In studies of diffuse large B-cell lymphoma, positron emission tomography with [18F]fluorodeoxyglucose (FDG-PET) performed after two to four cycles of chemotherapy has demonstrated prognostic significance. However, some patients treated with immunochemotherapy experience a favorable long-term outcome despite a positive interim FDG-PET scan. To clarify the significance of interim FDG-PET scans, we prospectively studied interim FDG-positive disease within a risk-adapted sequential immunochemotherapy program.
Patients and Methods
From March 2002 to November 2006, 98 patients at Memorial Sloan-Kettering Cancer Center received induction therapy with four cycles of accelerated R-CHOP (rituximab + cyclophosphamide, doxorubicin, vincristine, and prednisone) followed by an interim FDG-PET scan. If the FDG-PET scan was negative, patients received three cycles of ICE (ifosfamide, carboplatin, and etoposide) consolidation therapy. If residual FDG-positive disease was seen, patients underwent biopsy; if the biopsy was negative, they also received three cycles of ICE. Patients with a positive biopsy received ICE followed by autologous stem-cell transplantation.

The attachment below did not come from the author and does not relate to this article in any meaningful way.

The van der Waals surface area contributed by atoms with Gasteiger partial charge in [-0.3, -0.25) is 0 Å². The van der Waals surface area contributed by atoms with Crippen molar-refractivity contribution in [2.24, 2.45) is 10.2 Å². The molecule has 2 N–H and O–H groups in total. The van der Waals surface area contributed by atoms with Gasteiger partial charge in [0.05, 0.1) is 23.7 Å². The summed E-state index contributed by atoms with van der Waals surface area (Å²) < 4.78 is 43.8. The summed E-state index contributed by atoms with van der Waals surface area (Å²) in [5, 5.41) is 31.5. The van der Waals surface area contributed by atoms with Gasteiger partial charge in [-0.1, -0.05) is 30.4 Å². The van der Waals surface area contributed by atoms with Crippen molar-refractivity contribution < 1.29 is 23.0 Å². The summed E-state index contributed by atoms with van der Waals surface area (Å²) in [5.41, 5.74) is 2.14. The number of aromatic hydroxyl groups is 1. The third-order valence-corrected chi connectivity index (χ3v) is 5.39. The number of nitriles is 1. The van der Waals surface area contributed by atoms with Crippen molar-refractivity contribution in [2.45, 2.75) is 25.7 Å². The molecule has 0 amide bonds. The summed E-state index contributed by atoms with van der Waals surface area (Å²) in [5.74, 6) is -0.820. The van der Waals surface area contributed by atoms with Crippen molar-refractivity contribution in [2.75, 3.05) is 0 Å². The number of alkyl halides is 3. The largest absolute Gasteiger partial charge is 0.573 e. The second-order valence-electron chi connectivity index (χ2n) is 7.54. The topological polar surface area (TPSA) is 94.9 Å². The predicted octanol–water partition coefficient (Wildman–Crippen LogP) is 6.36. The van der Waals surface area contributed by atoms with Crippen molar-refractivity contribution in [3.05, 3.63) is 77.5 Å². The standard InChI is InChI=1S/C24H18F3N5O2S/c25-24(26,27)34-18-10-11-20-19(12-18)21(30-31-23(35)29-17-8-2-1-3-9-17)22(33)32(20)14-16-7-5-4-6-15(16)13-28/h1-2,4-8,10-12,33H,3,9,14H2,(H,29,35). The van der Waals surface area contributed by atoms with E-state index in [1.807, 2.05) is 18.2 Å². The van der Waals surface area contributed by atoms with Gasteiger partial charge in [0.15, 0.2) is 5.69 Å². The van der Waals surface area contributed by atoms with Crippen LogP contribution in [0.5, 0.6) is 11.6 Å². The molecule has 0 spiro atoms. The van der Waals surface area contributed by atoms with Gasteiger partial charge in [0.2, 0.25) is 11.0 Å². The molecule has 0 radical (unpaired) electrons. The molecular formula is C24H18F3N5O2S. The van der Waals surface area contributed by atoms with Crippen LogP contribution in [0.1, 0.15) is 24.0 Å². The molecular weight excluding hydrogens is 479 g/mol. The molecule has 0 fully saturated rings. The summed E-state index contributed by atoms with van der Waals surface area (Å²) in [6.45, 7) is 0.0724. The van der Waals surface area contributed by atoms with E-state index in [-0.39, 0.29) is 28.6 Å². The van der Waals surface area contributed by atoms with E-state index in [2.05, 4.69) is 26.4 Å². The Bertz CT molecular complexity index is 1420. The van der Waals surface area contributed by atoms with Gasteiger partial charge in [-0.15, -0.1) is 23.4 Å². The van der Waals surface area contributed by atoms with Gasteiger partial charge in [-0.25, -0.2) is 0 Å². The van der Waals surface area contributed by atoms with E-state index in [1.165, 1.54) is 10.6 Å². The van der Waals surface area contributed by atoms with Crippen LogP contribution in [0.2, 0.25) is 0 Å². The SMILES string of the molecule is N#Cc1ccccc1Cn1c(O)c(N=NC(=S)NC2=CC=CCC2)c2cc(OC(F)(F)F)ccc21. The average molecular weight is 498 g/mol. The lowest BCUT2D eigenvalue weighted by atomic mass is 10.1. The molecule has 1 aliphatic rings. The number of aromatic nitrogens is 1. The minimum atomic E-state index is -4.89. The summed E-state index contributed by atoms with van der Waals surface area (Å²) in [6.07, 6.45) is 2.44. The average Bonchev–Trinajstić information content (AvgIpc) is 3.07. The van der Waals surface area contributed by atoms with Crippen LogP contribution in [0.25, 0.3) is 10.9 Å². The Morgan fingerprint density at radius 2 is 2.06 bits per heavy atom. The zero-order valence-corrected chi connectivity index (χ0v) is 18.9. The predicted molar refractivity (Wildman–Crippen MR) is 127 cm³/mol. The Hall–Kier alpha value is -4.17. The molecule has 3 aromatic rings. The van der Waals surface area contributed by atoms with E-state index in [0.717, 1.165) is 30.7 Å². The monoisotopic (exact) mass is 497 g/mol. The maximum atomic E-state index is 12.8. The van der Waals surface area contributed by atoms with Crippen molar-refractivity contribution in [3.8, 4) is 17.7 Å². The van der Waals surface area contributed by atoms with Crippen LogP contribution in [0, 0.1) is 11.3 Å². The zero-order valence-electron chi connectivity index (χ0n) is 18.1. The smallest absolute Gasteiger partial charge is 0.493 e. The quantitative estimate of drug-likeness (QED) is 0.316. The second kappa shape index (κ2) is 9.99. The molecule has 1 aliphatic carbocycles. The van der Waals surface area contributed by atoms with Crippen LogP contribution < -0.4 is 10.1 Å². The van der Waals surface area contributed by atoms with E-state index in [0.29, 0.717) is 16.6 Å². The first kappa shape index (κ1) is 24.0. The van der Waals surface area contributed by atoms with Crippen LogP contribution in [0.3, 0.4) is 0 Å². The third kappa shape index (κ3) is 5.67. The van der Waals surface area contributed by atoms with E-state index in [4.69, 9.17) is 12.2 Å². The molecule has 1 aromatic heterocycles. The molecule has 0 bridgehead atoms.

At a median follow-up of 44 months, overall and progression-free survival were 90% and 79%, respectively. Ninety-seven patients underwent interim FDG-PET scans; 59 had a negative scan, 51 of whom are progression free. Thirty-eight patients with FDG-PET–positive disease underwent repeat biopsy; 33 were negative, and 26 remain progression free after ICE consolidation therapy. Progression-free survival of interim FDG-PET–positive/biopsy-negative patients was identical to that in patients with a negative interim FDG-PET scan (P = .27).
Interim or post-treatment FDG-PET evaluation did not predict outcome with this dose-dense, sequential immunochemotherapy program. Outside of a clinical trial, we recommend biopsy confirmation of an abnormal interim FDG-PET scan before changing therapy.